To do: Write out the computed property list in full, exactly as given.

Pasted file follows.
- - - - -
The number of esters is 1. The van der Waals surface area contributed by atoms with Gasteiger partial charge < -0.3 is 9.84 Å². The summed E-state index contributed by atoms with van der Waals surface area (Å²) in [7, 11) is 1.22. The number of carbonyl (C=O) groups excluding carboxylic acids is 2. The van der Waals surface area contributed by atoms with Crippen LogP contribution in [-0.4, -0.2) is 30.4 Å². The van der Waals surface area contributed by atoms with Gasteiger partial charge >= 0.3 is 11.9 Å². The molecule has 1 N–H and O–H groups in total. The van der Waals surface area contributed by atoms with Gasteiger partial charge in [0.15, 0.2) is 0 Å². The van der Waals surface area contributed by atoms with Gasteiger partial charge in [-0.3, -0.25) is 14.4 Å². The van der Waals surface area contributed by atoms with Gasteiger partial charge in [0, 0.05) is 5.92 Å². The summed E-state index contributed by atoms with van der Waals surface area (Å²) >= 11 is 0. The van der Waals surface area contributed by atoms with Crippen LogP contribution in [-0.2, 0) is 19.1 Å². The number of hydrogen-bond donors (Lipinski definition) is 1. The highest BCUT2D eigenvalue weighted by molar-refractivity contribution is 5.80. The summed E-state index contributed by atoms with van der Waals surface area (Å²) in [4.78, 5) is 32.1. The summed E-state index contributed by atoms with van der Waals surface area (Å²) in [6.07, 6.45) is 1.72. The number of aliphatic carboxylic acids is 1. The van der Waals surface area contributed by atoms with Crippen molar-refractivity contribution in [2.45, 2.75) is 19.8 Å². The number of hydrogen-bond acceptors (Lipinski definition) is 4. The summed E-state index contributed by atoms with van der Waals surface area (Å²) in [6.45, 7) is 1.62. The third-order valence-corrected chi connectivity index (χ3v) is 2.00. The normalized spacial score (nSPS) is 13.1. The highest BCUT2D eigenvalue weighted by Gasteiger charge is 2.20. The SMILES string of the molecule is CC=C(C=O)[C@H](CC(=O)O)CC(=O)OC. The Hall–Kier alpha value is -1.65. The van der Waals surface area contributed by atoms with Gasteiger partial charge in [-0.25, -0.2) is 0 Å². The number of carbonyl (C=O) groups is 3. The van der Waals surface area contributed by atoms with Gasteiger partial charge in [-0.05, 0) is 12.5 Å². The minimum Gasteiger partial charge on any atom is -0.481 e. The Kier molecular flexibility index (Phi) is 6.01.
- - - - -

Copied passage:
The number of esters is 1. The van der Waals surface area contributed by atoms with Gasteiger partial charge < -0.3 is 9.84 Å². The summed E-state index contributed by atoms with van der Waals surface area (Å²) in [7, 11) is 1.22. The number of carbonyl (C=O) groups excluding carboxylic acids is 2. The van der Waals surface area contributed by atoms with Crippen LogP contribution in [-0.4, -0.2) is 30.4 Å². The van der Waals surface area contributed by atoms with Gasteiger partial charge >= 0.3 is 11.9 Å². The molecule has 1 N–H and O–H groups in total. The van der Waals surface area contributed by atoms with Gasteiger partial charge in [0.15, 0.2) is 0 Å². The van der Waals surface area contributed by atoms with Gasteiger partial charge in [-0.3, -0.25) is 14.4 Å². The van der Waals surface area contributed by atoms with Gasteiger partial charge in [0, 0.05) is 5.92 Å². The summed E-state index contributed by atoms with van der Waals surface area (Å²) >= 11 is 0. The van der Waals surface area contributed by atoms with Crippen LogP contribution in [-0.2, 0) is 19.1 Å². The number of hydrogen-bond donors (Lipinski definition) is 1. The highest BCUT2D eigenvalue weighted by molar-refractivity contribution is 5.80. The summed E-state index contributed by atoms with van der Waals surface area (Å²) in [4.78, 5) is 32.1. The summed E-state index contributed by atoms with van der Waals surface area (Å²) in [6.07, 6.45) is 1.72. The number of aliphatic carboxylic acids is 1. The van der Waals surface area contributed by atoms with Crippen molar-refractivity contribution in [2.45, 2.75) is 19.8 Å². The number of hydrogen-bond acceptors (Lipinski definition) is 4. The summed E-state index contributed by atoms with van der Waals surface area (Å²) in [6.45, 7) is 1.62. The third-order valence-corrected chi connectivity index (χ3v) is 2.00. The normalized spacial score (nSPS) is 13.1. The highest BCUT2D eigenvalue weighted by Gasteiger charge is 2.20. The SMILES string of the molecule is CC=C(C=O)[C@H](CC(=O)O)CC(=O)OC. The Hall–Kier alpha value is -1.65. The van der Waals surface area contributed by atoms with Gasteiger partial charge in [-0.25, -0.2) is 0 Å². The number of carbonyl (C=O) groups is 3. The van der Waals surface area contributed by atoms with Gasteiger partial charge in [-0.05, 0) is 12.5 Å². The minimum Gasteiger partial charge on any atom is -0.481 e. The Kier molecular flexibility index (Phi) is 6.01.